the Soviets decided it was bedtime. How I wish I'd seen her face
when she got back to find the fire extinguished (by a carrier bag of
water) and the hordes absent.
Friday 31st August 1990
This morning I was woken at nine. We met in the usual place at ten,
and Dima, Geraint's partner, had his guitar. He wanted me to write
down the words and chords to "The House of the Rising Sun". We were
expecting a seven hour bus tour, so I was a little disappointed to
find myself without a seat, and having to sit on the floor of the
coach with no view. The guide (I can't remember her name, but we
called her Max) gave us a history of Byelorussia. I was glad when we
stopped to see Byelorussia's equivalent of St Ffagan folk museum, as
it gave me a chance to grab a seat later on. The place was quite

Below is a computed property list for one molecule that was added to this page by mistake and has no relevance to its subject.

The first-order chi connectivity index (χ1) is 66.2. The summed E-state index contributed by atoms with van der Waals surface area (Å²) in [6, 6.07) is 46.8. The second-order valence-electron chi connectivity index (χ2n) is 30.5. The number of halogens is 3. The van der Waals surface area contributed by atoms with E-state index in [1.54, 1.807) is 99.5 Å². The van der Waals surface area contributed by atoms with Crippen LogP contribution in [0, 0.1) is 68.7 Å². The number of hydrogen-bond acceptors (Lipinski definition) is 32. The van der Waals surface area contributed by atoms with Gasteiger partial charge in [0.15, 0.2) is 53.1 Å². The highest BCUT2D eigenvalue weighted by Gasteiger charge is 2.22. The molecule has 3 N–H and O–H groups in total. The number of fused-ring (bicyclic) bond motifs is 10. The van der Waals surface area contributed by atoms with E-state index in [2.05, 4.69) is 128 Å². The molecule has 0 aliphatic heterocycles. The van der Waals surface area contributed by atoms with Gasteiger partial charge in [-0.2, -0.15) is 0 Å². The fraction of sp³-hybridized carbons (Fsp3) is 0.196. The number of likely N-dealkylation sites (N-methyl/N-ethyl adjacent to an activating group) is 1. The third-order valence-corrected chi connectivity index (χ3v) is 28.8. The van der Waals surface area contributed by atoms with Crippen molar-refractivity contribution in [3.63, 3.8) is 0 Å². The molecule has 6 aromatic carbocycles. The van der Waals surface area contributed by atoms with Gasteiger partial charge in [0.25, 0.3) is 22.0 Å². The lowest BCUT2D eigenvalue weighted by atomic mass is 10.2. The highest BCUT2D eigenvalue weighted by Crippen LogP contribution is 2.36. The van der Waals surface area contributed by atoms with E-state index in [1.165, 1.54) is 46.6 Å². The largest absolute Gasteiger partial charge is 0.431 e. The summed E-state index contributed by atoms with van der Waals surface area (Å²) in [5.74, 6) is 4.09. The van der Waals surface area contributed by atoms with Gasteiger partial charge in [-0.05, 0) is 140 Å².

interesting - a glimpse of peasant life in feudal Byelorussia. This
lot had larger houses than the average citizen nowadays, it seems.

Back on the bus, I got a seat - Owain's! Hoho. Ceri and I sat
down and shared a pair of headphones to listen to Alistair's tape.
He's been mumbling into his dictaphone since day one, rather than
writing a diary like anyone else, the workshy devil that he is. The
tape was gently amusing. Alright, it was a larf. OK I admit it - it
was almost entirely a riot. When the recording of the bus jumping
about on a flat, tyre came on I giggled my little head off. We were
loath to leave it when the bus stopped again for us to have some
food. Irena Pavlova kept squawking at us that we were to return, in
"TWENTY FIFE MINNITZ". This was to become a catchphrass of Bleddyn's
later on in the fortnight. I didn't eat much in the little forest
clearing where we sat, because I wasn't hungry.

Then we went on to a little church which was by now a museum. In